FRANKFURT (Reuters) - Shares in German chemicals distributor Brenntag dropped on Wednesday on a report that the company sold substances to a company in Syria that could go into chemical weapons, among other uses.
Sueddeutsche Zeitung said Brenntag, the world’s largest chemicals distributor, sold chemical raw materials to a Syrian pharmaceutical company. The report was made jointly with German broadcaster Bayerischer Rundfunk and Swiss publisher Tamedia.
Brenntag, whose shares were down 5.8% at 1400 GMT, said a Swiss subsidiary supplied chemicals diethylamine and isopropanol in 2014, in line with relevant laws and regulations, to Syrian drugmaker Mediterranean Pharmaceutical Industries (MPI) to produce a pain killer.
Traders cited concern about the risk of political repercussions in the United States for the German group, which has a global workforce of more than 16,600 people.
The two substances can be used in various products, such as pharmaceuticals but could also be used to make the banned nerve agent sarin.
Swiss drugmaker Novartis said it had granted MPI contract manufacturing and local distribution rights for products such as pain relief skin gel Voltaren.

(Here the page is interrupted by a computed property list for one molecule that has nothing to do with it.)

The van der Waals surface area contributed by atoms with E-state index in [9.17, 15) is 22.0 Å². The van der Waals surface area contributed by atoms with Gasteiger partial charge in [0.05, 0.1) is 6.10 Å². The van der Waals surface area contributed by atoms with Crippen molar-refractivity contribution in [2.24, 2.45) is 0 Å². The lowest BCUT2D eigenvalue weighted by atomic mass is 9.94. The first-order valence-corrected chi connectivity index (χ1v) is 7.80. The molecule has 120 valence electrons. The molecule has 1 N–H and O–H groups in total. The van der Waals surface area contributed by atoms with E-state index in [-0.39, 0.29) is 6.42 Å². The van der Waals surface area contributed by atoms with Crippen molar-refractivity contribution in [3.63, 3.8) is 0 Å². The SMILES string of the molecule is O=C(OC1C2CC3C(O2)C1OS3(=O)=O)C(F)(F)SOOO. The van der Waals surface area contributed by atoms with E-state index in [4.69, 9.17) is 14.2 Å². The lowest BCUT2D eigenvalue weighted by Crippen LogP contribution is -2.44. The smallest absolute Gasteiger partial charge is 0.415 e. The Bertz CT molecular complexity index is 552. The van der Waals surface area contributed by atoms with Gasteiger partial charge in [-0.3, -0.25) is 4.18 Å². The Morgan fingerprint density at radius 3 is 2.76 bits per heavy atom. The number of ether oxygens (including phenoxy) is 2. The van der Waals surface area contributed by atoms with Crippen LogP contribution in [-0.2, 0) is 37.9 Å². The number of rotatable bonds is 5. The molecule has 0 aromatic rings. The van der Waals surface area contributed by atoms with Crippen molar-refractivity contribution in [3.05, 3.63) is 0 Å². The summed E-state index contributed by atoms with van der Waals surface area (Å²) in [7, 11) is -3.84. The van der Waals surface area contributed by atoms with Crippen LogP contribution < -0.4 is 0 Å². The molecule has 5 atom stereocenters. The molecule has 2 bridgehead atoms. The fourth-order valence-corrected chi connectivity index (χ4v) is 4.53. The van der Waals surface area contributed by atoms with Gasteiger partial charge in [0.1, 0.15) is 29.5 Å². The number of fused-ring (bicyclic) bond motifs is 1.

Novartis said that while it supplied the active ingredient for the product in 2014, it was MPI’s responsibility to procure other ingredients such as isopropanol or diethylamine and that the Swiss group played no role in that.
Novartis added that it was asked by the Swiss State Secretariat for Economic Affairs to hand over manufacturing documents from MPI in May last year, and voluntarily did so.
Brenntag said MPI was producing the pain killer under license for “a well-known Swiss pharmaceutical manufacturer”, without naming the company.
“Delivery of both products was made in accordance with applicable law,” Brenntag said in its statement.
The German company said it did not circumvent European Union export restrictions and said the Swiss State Secretariat for Economic Affairs had confirmed compliance with export regulations.
Prosecutors in the western German city of Essen, where Brenntag has its headquarters, confirmed they had received a complaint about the company from three non-governmental organizations — New York’s Open Society Justice Initiative, Berlin’s Syrian Archive and Switzerland’s Trial International.
A spokeswoman for the prosecutors office said no decision had been taken on whether to launch an investigation.
The U.N. Commission of Inquiry on Syria said in March that government forces had perpetrated 32 of 37 chemical attacks it had reported during the Syrian war, including the use of chlorine and sarin. The government denies using chemical weapons.
Reporting by Ludwig Burger in Frankfurt, Matthias Inverardi in Duesseldorf, Hellen Reid in London, John Miller in Zurich; Editing by Keith Weir and Edmund Blair